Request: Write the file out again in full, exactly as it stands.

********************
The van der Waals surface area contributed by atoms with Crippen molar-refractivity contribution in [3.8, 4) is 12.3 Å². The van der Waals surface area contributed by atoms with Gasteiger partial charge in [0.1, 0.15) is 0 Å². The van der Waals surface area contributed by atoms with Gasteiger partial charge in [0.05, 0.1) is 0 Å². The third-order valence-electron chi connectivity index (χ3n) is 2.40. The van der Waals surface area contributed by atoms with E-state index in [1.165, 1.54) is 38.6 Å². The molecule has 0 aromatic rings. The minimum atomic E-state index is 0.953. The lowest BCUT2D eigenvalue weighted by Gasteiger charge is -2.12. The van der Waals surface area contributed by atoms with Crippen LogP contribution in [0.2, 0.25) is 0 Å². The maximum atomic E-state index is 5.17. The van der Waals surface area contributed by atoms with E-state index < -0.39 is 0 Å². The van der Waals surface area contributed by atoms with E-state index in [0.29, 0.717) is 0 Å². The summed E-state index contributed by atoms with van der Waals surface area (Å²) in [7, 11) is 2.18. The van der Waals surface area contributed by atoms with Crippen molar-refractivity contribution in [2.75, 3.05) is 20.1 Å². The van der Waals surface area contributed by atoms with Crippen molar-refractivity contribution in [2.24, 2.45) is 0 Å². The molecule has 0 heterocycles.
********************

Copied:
The van der Waals surface area contributed by atoms with Crippen molar-refractivity contribution in [3.8, 4) is 12.3 Å². The van der Waals surface area contributed by atoms with Gasteiger partial charge in [0.1, 0.15) is 0 Å². The van der Waals surface area contributed by atoms with Gasteiger partial charge in [0.05, 0.1) is 0 Å². The third-order valence-electron chi connectivity index (χ3n) is 2.40. The van der Waals surface area contributed by atoms with E-state index in [1.165, 1.54) is 38.6 Å². The molecule has 0 aromatic rings. The minimum atomic E-state index is 0.953. The lowest BCUT2D eigenvalue weighted by Gasteiger charge is -2.12. The van der Waals surface area contributed by atoms with Crippen LogP contribution in [0.2, 0.25) is 0 Å². The maximum atomic E-state index is 5.17. The van der Waals surface area contributed by atoms with E-state index < -0.39 is 0 Å². The van der Waals surface area contributed by atoms with E-state index in [0.29, 0.717) is 0 Å². The summed E-state index contributed by atoms with van der Waals surface area (Å²) in [7, 11) is 2.18. The van der Waals surface area contributed by atoms with Crippen molar-refractivity contribution in [2.75, 3.05) is 20.1 Å². The van der Waals surface area contributed by atoms with Crippen molar-refractivity contribution in [2.24, 2.45) is 0 Å². The molecule has 0 heterocycles.